(I'm assuming this is a city offense, and the officers prosecute their own cases.)

This is such an obvious mistake that a civil lawyer might well advise you to make a claim or sue for damages. The problem is, your damages may not be worth the trouble.

Tam said...


"Done, no court time or hassel! Just keep it simple when you call. We public officals are easily confused!!"

A sincere Thank You for your generous help and gentle wit. :)


Anonymous said...

RE: David's comment on DMV database error - I had a conversation once with the head of records for my state's DMV in which he admitted, in public and in front of witnesses, that their data error rate was "in double digits." I mentioned that covered the range from 10% to 99% and could he narrow it down some.

He could not.

My agency has since obtained a local copy of that database for verification of citation info, and, while it's easy to pick out typos on local street names that I'm familiar with, I don't have a way to determine correct spelling of names. I think, though, that not too many people spell "Murphy" with a "X"...... When challenged on the street, Mr. Muxphy would usually respond with "I'm not going to stand in line for three hours to fix that." Quite understandable.

I would suspect that any organization that depends on humans for manual data input will have the default 8%-13% keystroke error rate, and some outfits may have close to twice that.

Anonymous said...

According to data in our industry, the error rate of manual keystroke entry of any data, from a highly skilled operator, is 1 in 300. That's one in every 300 KEYSTROKES, not words or files. That's an error every couple of sentences. It also works out to one error in an entry this long. (Just over 300 keystrokes).

staghounds said...

My comment was meant to have an additional paragraph:

Although the out of court appeal process may work correctly, I wouldn't bet on it given the original problem. If by some mischance the clerk (or whatever) who decides that tha charge against you is without merit fails to correctly do his work, your case could remain on the docket. Then, if you aren't there, a failure to appear warrant is taken out and your real fun begins. Probably the first you'd know about it was finding out, after being pulled over, that your license had been revoked because the Knoxville court reported your absence to the DOS.

I do this for a living. If it were me, no matter what a voice on the telephone or a letter from some clerk said, I'd go to court. Think of it as a double tap, to MAKE SURE.

Tam said...

You're probably right, there. (I had nearly that exact set of circumstances happen to me once.)

Plus, I don't want the driver of that Toyota getting pulled over and proned out for an FTA. ;)

Anonymous said...

State of California suspended my husband's license, and they could not even blame computer error. They wrote the ticket for driving without a license (thus no ID) and then took his word completely as to who he was and did not follow up at all by mailing a notice to him. (He had been given the ticket in person after all. It is not our fault he was not the actual person we cited.)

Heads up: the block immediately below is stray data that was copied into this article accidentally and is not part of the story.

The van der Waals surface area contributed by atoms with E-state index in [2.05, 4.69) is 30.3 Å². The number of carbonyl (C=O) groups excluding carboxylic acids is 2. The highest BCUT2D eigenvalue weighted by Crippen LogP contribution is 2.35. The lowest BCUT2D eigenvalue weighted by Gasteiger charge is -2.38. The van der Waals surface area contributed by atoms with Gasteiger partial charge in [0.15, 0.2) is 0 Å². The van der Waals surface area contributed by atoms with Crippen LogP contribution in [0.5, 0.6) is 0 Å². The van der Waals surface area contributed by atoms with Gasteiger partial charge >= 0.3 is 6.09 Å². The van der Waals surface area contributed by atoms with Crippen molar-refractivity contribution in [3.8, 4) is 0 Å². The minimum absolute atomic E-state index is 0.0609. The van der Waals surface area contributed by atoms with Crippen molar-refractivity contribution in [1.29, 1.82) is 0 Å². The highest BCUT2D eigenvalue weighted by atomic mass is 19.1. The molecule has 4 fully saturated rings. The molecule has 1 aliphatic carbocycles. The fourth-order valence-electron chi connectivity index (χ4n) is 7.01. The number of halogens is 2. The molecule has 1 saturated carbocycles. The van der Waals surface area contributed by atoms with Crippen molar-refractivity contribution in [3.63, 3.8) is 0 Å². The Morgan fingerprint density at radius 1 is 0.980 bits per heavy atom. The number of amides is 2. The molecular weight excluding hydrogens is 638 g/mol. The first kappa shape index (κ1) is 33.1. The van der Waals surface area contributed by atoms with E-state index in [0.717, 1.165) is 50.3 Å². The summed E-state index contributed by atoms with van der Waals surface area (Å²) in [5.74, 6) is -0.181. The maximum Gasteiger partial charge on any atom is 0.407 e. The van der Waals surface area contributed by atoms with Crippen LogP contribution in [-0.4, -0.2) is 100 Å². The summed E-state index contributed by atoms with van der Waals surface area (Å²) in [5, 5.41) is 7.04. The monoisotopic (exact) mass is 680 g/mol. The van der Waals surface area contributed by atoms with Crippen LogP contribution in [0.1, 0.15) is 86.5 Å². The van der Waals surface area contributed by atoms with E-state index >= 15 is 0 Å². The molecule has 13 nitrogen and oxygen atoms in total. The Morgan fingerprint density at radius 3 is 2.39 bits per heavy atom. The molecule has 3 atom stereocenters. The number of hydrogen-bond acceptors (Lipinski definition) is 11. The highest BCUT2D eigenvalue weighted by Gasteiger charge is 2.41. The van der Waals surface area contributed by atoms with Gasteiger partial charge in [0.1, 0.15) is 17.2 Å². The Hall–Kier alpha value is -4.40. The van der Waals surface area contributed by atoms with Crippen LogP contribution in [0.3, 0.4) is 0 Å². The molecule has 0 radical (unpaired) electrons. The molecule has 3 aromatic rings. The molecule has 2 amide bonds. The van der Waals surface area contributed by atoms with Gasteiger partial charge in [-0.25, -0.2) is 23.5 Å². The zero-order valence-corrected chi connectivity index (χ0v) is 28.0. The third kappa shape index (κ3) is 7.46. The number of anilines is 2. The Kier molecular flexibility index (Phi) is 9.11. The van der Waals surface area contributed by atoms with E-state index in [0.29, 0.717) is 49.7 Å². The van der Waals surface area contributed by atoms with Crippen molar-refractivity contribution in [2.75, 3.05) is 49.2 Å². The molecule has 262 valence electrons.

To give you some idea of how easy this would be to cross check. The person receiving the citation was 5'6" brown hair and eyes and Hispanic. The person who's license was suspended due to this citation is 6'2" red hair, blue eyes and needless to say has the super pale skin and freckles of a red head.

Anonymous said...

Red light cameras here in GSO, NC were shut down by the courts, but while they were operating, there was a huge increase in rear end collisions at RL camera intersections.
And, if a funeral procession, under police escort went thru a RL camera intersection while the light was red, photos were taken and tickets mailed out. One had to go to the police station, get a certificate from the escorting officer that, indeed, there had been an escort on that date and place, then attend a hearing to seek the refund of your money since, of course, the fine had to be paid first. Frigging MORONS.

Anonymous said...

Matt G said...

"Plus, I don't want the driver of that Toyota getting pulled over and proned out for an FTA. ;)"

Uh... we usually don't do it that way, for standard FTA warrants, Tamara. Not unless his hat is of the brand name "Ass." (Ask for it by name!)

Tam said...

Yeah, but "proned out" creates a much funnier visual...

...especially considering that this clown is at least partially responsible for my current situation.

Anonymous said...

Here's a stumper - anyone got advice for me?

I received a letter from Ohio lawyers saying they're "attempting to collect a debt." They say it's "regarding your account with City of Knoxville Camera Violation."

The debt is $117, and they claim I have 30 days to dispute it. I just need to write them, they say.

What is this? I never received a citation.

What's weird is I just moved to town and have Florida plates.

How would they know my Tennessee address to mail this collection letter to?

Should I:

1. Write them and dispute it (and ask what it is);

2. Contact the Knoxville PD and ask what's going on;

3. Toss the sucker as a possible scam.

You will not be held legally responsible for your advice LOL ;-P

rlcsadmin said...

These cameras have been cropping up everywhere as towns deal with revenue issues due to recession. I got one and some of my friends got tickets too. It is hard for human beings to conform to the allowed error rate by the camera robot overlords.
Anyway, I created a site to add comments regarding this: